GIF: Lightning goal disallowed for goaltender interference

Apr 20, 9:34 PM

The Tampa Bay Lightning appeared to take a 2-1 lead late in the second period of Game 3 against the Montreal Canadiens on Sunday, but the goal was disallowed by referee Francis Charron due to goaltender interference.

Lightning forward Alex Killorn plowed into the goal earlier in the play and was impeded from exiting the net by Canadiens defenseman P.K. Subban. Once Killorn can regain his footing, Price moves across the crease and the players make minor contact.

Price then slides outside his own crease and knocks the puck into his own net when scrambling back across 3-4 seconds after the contact with Killorn:

[Courtesy: CBC]

The call was made based on rule 69.3, which states:

If a goalkeeper, in the act of establishing his position within his goal crease, initiates contact with an attacking player who is in the goal crease, and this results in an impairment of the goalkeeper’s ability to defend his goal, and a goal is scored, the goal will be disallowed.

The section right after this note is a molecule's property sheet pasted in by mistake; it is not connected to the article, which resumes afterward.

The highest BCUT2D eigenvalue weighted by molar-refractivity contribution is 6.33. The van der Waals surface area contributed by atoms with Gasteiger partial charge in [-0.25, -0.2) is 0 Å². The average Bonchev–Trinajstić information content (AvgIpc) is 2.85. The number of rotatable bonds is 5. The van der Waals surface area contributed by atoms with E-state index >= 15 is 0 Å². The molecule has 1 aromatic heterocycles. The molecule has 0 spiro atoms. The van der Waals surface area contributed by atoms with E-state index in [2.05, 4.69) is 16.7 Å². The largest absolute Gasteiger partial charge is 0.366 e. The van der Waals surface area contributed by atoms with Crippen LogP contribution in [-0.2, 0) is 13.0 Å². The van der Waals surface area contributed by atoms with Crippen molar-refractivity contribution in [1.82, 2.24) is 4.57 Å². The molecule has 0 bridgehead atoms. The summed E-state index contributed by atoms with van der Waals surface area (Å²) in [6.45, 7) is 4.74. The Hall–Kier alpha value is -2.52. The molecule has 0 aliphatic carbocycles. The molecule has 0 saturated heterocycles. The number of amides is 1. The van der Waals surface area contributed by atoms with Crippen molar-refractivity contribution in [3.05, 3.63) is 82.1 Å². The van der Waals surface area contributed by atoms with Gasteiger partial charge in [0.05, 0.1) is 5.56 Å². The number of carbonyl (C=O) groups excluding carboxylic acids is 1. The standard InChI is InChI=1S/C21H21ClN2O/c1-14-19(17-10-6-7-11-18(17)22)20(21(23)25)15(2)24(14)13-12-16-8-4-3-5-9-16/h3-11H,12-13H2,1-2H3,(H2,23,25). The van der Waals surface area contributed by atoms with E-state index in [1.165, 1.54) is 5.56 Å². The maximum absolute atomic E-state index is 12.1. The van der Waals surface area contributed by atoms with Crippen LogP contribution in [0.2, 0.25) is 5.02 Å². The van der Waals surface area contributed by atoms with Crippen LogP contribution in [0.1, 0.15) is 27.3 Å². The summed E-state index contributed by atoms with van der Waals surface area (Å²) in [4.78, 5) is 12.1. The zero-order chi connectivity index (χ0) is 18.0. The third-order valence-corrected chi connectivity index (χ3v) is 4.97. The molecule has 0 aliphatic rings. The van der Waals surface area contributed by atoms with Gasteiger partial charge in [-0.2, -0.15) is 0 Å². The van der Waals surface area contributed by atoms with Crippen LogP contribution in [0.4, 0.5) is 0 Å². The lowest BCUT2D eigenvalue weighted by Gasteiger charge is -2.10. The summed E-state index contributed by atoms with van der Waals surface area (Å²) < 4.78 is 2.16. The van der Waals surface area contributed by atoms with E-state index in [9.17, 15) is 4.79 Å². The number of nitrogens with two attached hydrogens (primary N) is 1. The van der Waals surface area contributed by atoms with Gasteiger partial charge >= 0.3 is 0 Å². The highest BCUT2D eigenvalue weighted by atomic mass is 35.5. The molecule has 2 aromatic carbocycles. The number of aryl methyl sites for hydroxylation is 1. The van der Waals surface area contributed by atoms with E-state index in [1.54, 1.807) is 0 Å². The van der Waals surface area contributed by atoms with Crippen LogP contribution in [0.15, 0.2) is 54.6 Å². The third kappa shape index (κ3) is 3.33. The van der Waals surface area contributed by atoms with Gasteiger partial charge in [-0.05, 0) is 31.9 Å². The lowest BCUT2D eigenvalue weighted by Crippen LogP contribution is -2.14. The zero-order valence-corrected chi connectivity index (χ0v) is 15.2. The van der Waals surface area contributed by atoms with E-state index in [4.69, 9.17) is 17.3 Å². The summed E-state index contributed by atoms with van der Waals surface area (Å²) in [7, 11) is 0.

Feature photo courtesy of Jean-Yves Ahern / USA Today

Apr 20, 10:54 PM

Lightning head coach fuming after disallowed goal decision

Apr 20, 10:54 PM

To no one's surprise, Tampa Bay Lightning head coach Jon Cooper was still upset after the game with referee Francis Charron's decision to disallow a crucial goal.

The play occurred in the second period of the Lightning's 3-2 loss to the Montreal Canadiens in Game 3 at the Bell Centre and Cooper expressed his displeasure with the decision during his post-game comments.

He followed that comment with a tongue-in-cheek statement regarding the Lightning's goal total.

The only thing Cooper admired about Charron's decision was his unwillingness to waiver on the call.

The goal would have given the Lightning a 2-1 lead on the Canadiens, but instead they find themselves trailing the best-of-seven series 3-0 and face the same daunting task of playing the Canadiens on their home ice on Tuesday night.

See the controversial call below

Feature photo courtesy of Jean-Yves Ahern / USA Today